So what, you say? So everything, say I.

How can an ordinary sweet named after Mary Magdalene lead us to an experience that transcends ordinary time? Modern life has been so flattened out that we believe we live in a narrow moment and can search the hard drive for some past input and maybe peer a little into the future. But as ancient mythology asserted, the Muses are the daughters of Memory – this kind of transcendent memory. If we want to have all those higher things that distinguish the human race from its animal relations – religion, poetry, art, music, love, loyalty, fidelity, patriotism, all the unbought graces of life – we need that memory.

            Like all graces, the gift of living memory is not under our command. It comes on its own terms or not at all. Young people were once taught names, places, and dates so that maybe, someday, a Madeleine-like moment might transform those seemingly lifeless facts into gratitude for this land.


The parallel with religion is not accidental. We once learned sacred history, dogmas, moral principles by rote so that some day, by a process known only to God, we might see how they are right – and insert us into our own living place in a communion that, like some recent theory in physics, jumps over our normal understanding of time.

On this Memorial Day, in an America that sadly neglects or refuses memory, there’s much to recover. Robert Frost remembers in “The Gift Outright”:

Something we were withholding made us weak
Until we found out that it was ourselves
We were withholding from our land of living,
And forthwith found salvation in surrender.
Such as we were we gave ourselves outright
(The deed of gift was many deeds of war)
To the land vaguely realizing westward,
But still unstoried, artless, unenhanced,
Such as she was, such as she would become. 
Robert Royal is editor-in-chief of The Catholic Thing, and president of the Faith & Reason Institute in Washington, D.C. His most recent book is The God That Did Not Fail: How Religion Built and Sustains the West, now available in paperback from Encounter Books.
The Catholic Thing is a forum for intelligent Catholic commentary. Opinions expressed by writers are solely their own.

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Comments (4)Add Comment
written by Jacob, May 26, 2013
Great article.

But how can we be patriotic when our country has just committed fifty million abortions at least, not counting those it has inspired in other countries?
written by Randall, May 26, 2013
@Jacob - You ask, "How can we be patriotic when our country has just committed fifty million abortions . . . ?" Let me take a crack at answering your question.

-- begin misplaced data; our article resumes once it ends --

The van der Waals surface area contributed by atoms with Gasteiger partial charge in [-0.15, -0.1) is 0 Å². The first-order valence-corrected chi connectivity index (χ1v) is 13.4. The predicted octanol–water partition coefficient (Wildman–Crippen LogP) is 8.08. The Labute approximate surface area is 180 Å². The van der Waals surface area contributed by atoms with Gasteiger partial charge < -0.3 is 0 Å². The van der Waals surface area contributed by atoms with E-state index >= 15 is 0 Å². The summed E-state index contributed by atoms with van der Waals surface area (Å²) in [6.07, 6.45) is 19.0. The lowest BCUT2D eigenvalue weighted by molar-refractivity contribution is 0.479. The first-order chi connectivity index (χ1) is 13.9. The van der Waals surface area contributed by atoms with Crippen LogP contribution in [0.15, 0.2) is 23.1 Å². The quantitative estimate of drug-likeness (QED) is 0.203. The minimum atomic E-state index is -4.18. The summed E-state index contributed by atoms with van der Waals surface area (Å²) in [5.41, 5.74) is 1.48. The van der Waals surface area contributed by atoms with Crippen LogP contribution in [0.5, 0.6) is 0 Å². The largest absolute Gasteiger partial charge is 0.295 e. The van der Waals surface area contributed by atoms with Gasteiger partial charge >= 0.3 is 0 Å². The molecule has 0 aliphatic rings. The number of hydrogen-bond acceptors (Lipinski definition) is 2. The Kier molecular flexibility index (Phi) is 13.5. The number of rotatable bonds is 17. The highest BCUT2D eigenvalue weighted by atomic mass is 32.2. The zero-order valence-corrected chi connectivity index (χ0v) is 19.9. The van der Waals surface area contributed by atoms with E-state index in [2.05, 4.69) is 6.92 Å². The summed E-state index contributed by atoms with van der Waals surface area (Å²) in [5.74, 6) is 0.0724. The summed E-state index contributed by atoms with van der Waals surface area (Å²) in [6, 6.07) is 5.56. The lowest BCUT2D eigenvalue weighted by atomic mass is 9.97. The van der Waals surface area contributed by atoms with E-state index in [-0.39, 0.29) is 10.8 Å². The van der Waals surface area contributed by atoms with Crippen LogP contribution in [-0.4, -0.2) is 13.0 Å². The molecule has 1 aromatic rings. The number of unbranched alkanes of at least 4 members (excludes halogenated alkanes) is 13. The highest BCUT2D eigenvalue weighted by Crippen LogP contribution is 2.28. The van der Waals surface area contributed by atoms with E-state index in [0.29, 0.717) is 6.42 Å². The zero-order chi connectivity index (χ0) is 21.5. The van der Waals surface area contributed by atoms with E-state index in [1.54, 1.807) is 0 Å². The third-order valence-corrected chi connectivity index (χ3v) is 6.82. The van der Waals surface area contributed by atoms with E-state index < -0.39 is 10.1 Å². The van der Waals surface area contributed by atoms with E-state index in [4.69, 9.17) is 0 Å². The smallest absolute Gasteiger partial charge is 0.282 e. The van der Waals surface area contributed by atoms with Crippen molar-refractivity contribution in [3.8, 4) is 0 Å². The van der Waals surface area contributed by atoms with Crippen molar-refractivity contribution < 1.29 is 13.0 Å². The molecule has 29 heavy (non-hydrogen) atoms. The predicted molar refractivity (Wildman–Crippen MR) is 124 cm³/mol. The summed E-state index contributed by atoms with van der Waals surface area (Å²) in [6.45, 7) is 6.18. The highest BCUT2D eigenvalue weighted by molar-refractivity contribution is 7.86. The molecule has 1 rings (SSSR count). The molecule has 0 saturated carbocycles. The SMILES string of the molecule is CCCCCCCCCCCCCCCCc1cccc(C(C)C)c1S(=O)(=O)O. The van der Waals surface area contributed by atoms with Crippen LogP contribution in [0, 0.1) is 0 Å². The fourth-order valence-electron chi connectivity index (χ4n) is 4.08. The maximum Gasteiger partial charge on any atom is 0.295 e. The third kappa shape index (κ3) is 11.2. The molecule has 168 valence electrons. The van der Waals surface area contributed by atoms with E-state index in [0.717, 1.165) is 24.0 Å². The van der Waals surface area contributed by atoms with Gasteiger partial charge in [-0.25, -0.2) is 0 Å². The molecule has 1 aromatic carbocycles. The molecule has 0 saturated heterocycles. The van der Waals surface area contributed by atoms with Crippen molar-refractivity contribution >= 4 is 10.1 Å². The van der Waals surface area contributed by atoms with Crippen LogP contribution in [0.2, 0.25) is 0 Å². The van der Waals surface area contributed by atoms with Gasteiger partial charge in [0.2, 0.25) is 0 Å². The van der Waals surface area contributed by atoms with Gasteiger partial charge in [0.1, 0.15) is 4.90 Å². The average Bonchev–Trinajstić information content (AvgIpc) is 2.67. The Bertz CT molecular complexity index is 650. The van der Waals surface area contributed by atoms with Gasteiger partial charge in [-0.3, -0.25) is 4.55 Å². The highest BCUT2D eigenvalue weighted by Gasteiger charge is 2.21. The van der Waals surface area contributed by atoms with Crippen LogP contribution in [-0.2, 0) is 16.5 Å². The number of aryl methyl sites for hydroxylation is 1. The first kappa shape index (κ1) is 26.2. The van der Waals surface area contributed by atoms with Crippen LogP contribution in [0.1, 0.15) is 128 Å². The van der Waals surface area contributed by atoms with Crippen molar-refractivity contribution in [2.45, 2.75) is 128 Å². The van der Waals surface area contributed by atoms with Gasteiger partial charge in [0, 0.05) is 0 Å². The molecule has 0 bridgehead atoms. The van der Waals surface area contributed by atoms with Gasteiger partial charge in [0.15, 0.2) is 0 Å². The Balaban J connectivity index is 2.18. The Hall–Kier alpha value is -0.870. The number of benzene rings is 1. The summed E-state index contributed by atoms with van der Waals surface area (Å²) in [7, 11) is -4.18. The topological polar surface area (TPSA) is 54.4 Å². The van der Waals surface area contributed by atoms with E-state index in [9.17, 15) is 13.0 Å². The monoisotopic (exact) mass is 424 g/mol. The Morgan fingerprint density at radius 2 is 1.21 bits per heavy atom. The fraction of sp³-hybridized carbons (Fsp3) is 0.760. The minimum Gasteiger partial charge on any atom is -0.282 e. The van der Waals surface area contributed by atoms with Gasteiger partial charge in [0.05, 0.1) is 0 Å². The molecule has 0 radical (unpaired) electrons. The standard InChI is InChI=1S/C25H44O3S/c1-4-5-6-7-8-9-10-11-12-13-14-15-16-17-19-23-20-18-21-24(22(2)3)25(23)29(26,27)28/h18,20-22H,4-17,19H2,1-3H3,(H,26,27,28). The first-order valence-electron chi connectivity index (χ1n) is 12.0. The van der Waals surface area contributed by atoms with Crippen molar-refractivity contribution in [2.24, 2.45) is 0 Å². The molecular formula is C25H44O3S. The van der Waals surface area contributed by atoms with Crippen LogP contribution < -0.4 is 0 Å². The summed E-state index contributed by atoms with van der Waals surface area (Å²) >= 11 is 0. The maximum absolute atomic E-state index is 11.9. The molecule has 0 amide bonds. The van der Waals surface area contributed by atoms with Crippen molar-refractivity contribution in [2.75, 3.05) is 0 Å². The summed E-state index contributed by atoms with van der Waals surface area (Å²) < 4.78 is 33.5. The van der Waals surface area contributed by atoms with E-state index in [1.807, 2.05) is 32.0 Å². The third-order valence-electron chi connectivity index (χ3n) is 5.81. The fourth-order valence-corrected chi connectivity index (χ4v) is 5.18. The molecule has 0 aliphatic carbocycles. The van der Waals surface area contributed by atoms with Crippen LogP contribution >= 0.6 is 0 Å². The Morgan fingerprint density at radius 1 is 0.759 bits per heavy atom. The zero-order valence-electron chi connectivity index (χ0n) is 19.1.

First of all, let me briefly explain my perspective. I'm an American who's been living abroad for nearly two years. This isn't the first time I've lived abroad for an extended period of time. I can say with certainty that distance creates a certain clarity. It's rather like Chesterton's example of the English boy living in the chalk hills, living on top of a giant chalk-line figure, who left home to see the world, turned back to take a last look at home and for the first time in his life saw the great chalk figure in its entirety.

So much for brevity. Anyway, for all our faults as Americans, I think the majority of Americans would be horrified if they only knew what has really been happening in regards to abortion. But our public education system and media generally have obscured the shocking horror of it. We've been spoon-fed the "women's right to choose" and "they're only a clump a cells" mantra for so long that it's a miracle that many of us have still been able to see the truth.

So, I guess the point I really want to make is that Americans are essentially decent people who would really like to do good. America has spilt more of its own blood for the intended benefit of others than any other nation, ever. Are we often naïve? Self-obsessed? Just plain ignorant? Yes, yes and yes.

And yet, when a disaster hits we line up for hours (if necessary) to donate blood or show up with shovels in hand to rebuild. If people were as informed about the horror of abortion as we are whenever any other tragedy happens, I believe abortion would largely disappear.
written by Manfred, May 26, 2013
Thank you for an excellent article, Robert. Let me just add a few footnotes. This American holiday was originally called Decoration Day as the citizenry would place flags and decorations at the graves of the Civil War dead (both North and South). As America became a world power and the war dead continued to grow, the holiday became Memorial Day in which we honor the American dead who protected us from foes we largely helped construct (think of the US, UK and Netherlands cutting off oil and rubber to Japan in July, 1941 which triggered the attack of 12/7/1941).
You wisely avoided this trap by focusing on memory. My family and I will be gathering and focusing on all the gifts which God has given us, beginning with the True Faith and the promise and hope of eternal life if we obey His Will in our lives. We will remember our sick and deceased both in our immediate family as well as friends. We will pray for the Pope and the good bishops and priests we rarely hear of who desperately need our prayers.
As America charts its course, we remember the good, affluent times we enjoyed when it still had a patina of "Christianity" about it. We will pray for it to correct its course but we fear that Orestes Brownson had it right back in 1873.
written by Jack,CT, May 26, 2013
Thanks Robert for another GEM!